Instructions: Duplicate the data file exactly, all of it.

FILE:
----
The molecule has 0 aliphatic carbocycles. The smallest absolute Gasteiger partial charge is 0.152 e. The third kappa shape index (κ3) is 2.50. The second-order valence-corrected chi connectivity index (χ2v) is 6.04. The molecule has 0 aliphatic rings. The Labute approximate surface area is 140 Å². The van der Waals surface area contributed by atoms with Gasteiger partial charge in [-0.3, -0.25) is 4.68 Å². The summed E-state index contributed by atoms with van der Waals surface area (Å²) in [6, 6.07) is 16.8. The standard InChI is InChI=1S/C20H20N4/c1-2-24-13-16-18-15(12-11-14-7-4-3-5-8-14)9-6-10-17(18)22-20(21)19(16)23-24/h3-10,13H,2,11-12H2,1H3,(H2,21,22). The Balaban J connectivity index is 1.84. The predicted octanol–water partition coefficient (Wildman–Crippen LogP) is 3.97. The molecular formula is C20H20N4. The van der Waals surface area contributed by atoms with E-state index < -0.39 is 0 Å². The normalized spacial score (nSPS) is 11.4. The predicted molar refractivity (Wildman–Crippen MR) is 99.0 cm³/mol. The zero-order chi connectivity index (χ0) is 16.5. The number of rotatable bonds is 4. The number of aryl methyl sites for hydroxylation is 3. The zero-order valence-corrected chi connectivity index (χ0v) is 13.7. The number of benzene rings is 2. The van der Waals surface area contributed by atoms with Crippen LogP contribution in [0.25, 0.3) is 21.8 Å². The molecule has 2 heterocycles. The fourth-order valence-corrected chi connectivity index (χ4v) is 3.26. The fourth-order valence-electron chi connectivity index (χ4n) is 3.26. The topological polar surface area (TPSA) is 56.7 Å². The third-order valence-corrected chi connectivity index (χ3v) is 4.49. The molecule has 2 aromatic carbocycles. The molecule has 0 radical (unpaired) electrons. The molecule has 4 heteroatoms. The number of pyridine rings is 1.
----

The molecule has 0 aliphatic carbocycles. The smallest absolute Gasteiger partial charge is 0.152 e. The third kappa shape index (κ3) is 2.50. The second-order valence-corrected chi connectivity index (χ2v) is 6.04. The molecule has 0 aliphatic rings. The Labute approximate surface area is 140 Å². The van der Waals surface area contributed by atoms with Gasteiger partial charge in [-0.3, -0.25) is 4.68 Å². The summed E-state index contributed by atoms with van der Waals surface area (Å²) in [6, 6.07) is 16.8. The standard InChI is InChI=1S/C20H20N4/c1-2-24-13-16-18-15(12-11-14-7-4-3-5-8-14)9-6-10-17(18)22-20(21)19(16)23-24/h3-10,13H,2,11-12H2,1H3,(H2,21,22). The Balaban J connectivity index is 1.84. The predicted octanol–water partition coefficient (Wildman–Crippen LogP) is 3.97. The molecular formula is C20H20N4. The van der Waals surface area contributed by atoms with E-state index < -0.39 is 0 Å². The normalized spacial score (nSPS) is 11.4. The predicted molar refractivity (Wildman–Crippen MR) is 99.0 cm³/mol. The zero-order chi connectivity index (χ0) is 16.5. The number of rotatable bonds is 4. The number of aryl methyl sites for hydroxylation is 3. The zero-order valence-corrected chi connectivity index (χ0v) is 13.7. The number of benzene rings is 2. The van der Waals surface area contributed by atoms with Crippen LogP contribution in [0.25, 0.3) is 21.8 Å². The molecule has 2 heterocycles. The fourth-order valence-corrected chi connectivity index (χ4v) is 3.26. The fourth-order valence-electron chi connectivity index (χ4n) is 3.26. The topological polar surface area (TPSA) is 56.7 Å². The third-order valence-corrected chi connectivity index (χ3v) is 4.49. The molecule has 2 aromatic carbocycles. The molecule has 0 radical (unpaired) electrons. The molecule has 4 heteroatoms. The number of pyridine rings is 1.